By Marc Braman, MD, MPH

Marc Braman(MD, MPH):

Now I think this is a fun topic, nature and hypertension. How does this work, what’s going on? Now it turns out, in case you haven’t noticed, that we human beings have been together with the natural world for kind of a long time. Basically as long as we’ve existed. And that’s a healthy, symbiotic sort of relationship. When we start to pull that apart and we don’t have that anymore, our health breaks down. No surprise. So in this session, we’re going to talk about some of this nature-human physiology sort of relationship and how it impacts our blood pressure. Specifically we’re going to focus on air, sound, light, natural environments, and pets.

Okay, air. It turns out that air pollution, big cities, is associated with elevated blood pressure. There’s a lot of reasons for this. I actually participated in some research looking at some of this, increased rates of heart attacks and so forth, when the pollution went up. Obviously we don’t want to be breathing dirty air. Not rocket science. Okay, and then there’s personal air pollution, as in smoking. Again, not rocket science, we pretty much know that’s a really bad idea. Here’s an interesting one though: breathing. It turns out our lungs and our breathing are kind of this cool intersection between our nervous system, our vascular system, and our lungs or breathing system. When we get stressed out, our breathing changes. Rapid and shallow with acute stress, suppressed with chronic stress, which is why my smart watch taps me on the wrist occasionally when it detects these breathing patterns and reminds me to “breathe.” The good news is that the reverse is also true. We can control our breathing and calm our nervous system down. So stop, do slow deep breathing, and amazing physiologic changes can happen.

Quick story. A doctor of Osteopathic medicine colleague of mine, years ago, crazy hectic, busy clinic. We’re in the doctor’s office doing our work. We chatted for a minute, he told me he did meditation. Pushes a chair back and within one to two minutes, eyes closed, slow deep breathing, he has his heart rate down to 40 beats a minute. I was blown away. I didn’t know you could do that. They didn’t teach me that in medical school. It is amazing what we can do if we learn to engage with our own physiology effectively. And that heart rate thing also means blood pressure. So there’s a bunch of studies looking at some breathing and blood pressure sorts of issues, there are apps, there’s electronic devices to help one with this. The bottom line is, grab ahold of the breathing system, calm the nervous system down with that.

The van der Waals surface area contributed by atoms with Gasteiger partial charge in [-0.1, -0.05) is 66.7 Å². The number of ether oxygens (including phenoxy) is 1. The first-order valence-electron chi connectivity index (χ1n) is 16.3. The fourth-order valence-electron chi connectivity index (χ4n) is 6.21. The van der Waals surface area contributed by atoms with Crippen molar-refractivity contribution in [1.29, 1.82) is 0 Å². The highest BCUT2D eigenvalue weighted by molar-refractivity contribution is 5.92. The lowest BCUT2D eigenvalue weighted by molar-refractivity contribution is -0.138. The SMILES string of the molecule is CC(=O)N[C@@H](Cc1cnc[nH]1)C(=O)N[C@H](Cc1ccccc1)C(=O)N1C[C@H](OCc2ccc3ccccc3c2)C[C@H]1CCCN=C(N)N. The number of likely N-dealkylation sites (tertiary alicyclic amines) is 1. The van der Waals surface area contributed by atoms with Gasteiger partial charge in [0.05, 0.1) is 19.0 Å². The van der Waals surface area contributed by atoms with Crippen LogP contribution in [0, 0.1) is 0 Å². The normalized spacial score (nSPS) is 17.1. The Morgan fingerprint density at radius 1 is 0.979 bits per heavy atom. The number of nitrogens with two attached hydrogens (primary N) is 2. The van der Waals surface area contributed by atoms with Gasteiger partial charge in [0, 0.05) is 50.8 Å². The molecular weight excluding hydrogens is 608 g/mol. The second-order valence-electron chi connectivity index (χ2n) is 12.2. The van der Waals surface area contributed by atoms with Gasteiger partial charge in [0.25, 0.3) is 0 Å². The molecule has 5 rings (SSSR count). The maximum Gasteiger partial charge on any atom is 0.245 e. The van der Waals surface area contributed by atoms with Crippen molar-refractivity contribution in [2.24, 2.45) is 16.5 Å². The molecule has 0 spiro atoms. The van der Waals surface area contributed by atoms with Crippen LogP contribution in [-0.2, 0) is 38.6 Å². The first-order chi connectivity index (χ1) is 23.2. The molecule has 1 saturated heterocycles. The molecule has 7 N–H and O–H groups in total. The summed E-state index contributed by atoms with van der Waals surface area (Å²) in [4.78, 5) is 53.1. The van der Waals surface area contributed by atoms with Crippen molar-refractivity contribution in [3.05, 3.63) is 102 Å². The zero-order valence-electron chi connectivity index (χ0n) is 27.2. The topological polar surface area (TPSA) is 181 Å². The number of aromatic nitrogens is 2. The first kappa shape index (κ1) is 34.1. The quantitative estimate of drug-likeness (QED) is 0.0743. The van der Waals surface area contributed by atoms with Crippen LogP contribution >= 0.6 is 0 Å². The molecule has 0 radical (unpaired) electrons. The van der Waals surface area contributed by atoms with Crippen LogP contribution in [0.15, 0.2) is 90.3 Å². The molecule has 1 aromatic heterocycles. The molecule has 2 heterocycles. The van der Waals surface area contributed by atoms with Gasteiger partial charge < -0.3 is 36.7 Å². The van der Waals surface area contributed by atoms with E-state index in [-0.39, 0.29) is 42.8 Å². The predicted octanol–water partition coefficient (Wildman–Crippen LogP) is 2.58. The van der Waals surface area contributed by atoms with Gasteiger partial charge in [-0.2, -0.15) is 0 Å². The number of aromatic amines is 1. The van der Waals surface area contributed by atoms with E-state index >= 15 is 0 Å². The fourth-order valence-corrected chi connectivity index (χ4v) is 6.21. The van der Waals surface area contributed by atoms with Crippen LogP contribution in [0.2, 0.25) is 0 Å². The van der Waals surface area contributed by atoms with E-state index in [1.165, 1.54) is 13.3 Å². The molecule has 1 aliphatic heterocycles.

What about sound? Okay, there’s healthy and unhealthy issues. Well it turns out noise, road noise in particular in some studies, is associated with hypertension. And this seems to also be true in children, even to the degree that it seems to affect their comprehension and their memory. Not good. And it seems to be especially true for noise at night. And this makes sense, again, getting back to sleep, if we can’t properly rest, if we’re not truly resting, whether we’re conscious or not, the system is not going to work right. On the flip side, the positive side, music. Calming music actually just does exactly that, it calms you down, including your blood pressure. And specifically, researchers note the kind of music as simple repetitive rhythm, predictable dynamics, low pitch, slow tempo, consonants of harmony, no percussive instruments, string composition, and recognized instrumental and vocal timber. This actually sounds a lot like normal, healthy, biological rhythms, which is probably a lot of how it works. And when they do this kind of music, sure enough, it reduces anxiety, lowers blood pressure, and lowers stress hormones.